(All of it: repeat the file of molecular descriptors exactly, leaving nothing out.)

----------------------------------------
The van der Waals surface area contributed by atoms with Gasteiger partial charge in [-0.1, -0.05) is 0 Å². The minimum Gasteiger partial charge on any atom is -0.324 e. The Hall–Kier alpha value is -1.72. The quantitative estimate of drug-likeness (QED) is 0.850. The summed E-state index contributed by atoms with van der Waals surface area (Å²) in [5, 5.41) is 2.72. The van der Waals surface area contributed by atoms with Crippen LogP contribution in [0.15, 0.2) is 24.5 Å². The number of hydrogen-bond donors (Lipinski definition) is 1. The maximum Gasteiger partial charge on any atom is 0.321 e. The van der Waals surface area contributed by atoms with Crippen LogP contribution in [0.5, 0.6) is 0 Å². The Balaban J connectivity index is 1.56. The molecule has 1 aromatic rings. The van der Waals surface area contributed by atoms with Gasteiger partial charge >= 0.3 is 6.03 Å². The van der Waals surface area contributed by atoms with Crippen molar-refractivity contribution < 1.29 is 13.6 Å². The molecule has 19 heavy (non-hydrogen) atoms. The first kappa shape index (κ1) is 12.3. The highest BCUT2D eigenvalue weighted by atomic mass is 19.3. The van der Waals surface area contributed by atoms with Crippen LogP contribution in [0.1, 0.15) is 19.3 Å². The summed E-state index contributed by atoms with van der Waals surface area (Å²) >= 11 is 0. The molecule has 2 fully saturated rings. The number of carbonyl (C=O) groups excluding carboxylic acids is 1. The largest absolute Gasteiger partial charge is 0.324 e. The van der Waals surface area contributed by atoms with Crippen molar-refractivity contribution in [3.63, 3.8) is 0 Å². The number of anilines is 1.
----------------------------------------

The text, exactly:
The van der Waals surface area contributed by atoms with Gasteiger partial charge in [-0.1, -0.05) is 0 Å². The minimum Gasteiger partial charge on any atom is -0.324 e. The Hall–Kier alpha value is -1.72. The quantitative estimate of drug-likeness (QED) is 0.850. The summed E-state index contributed by atoms with van der Waals surface area (Å²) in [5, 5.41) is 2.72. The van der Waals surface area contributed by atoms with Crippen LogP contribution in [0.15, 0.2) is 24.5 Å². The number of hydrogen-bond donors (Lipinski definition) is 1. The maximum Gasteiger partial charge on any atom is 0.321 e. The van der Waals surface area contributed by atoms with Crippen LogP contribution in [0.5, 0.6) is 0 Å². The Balaban J connectivity index is 1.56. The molecule has 1 aromatic rings. The van der Waals surface area contributed by atoms with Gasteiger partial charge >= 0.3 is 6.03 Å². The van der Waals surface area contributed by atoms with Crippen molar-refractivity contribution < 1.29 is 13.6 Å². The molecule has 19 heavy (non-hydrogen) atoms. The first kappa shape index (κ1) is 12.3. The highest BCUT2D eigenvalue weighted by atomic mass is 19.3. The van der Waals surface area contributed by atoms with Crippen LogP contribution in [0.1, 0.15) is 19.3 Å². The summed E-state index contributed by atoms with van der Waals surface area (Å²) >= 11 is 0. The molecule has 2 fully saturated rings. The number of carbonyl (C=O) groups excluding carboxylic acids is 1. The largest absolute Gasteiger partial charge is 0.324 e. The van der Waals surface area contributed by atoms with Crippen molar-refractivity contribution in [3.63, 3.8) is 0 Å². The number of anilines is 1.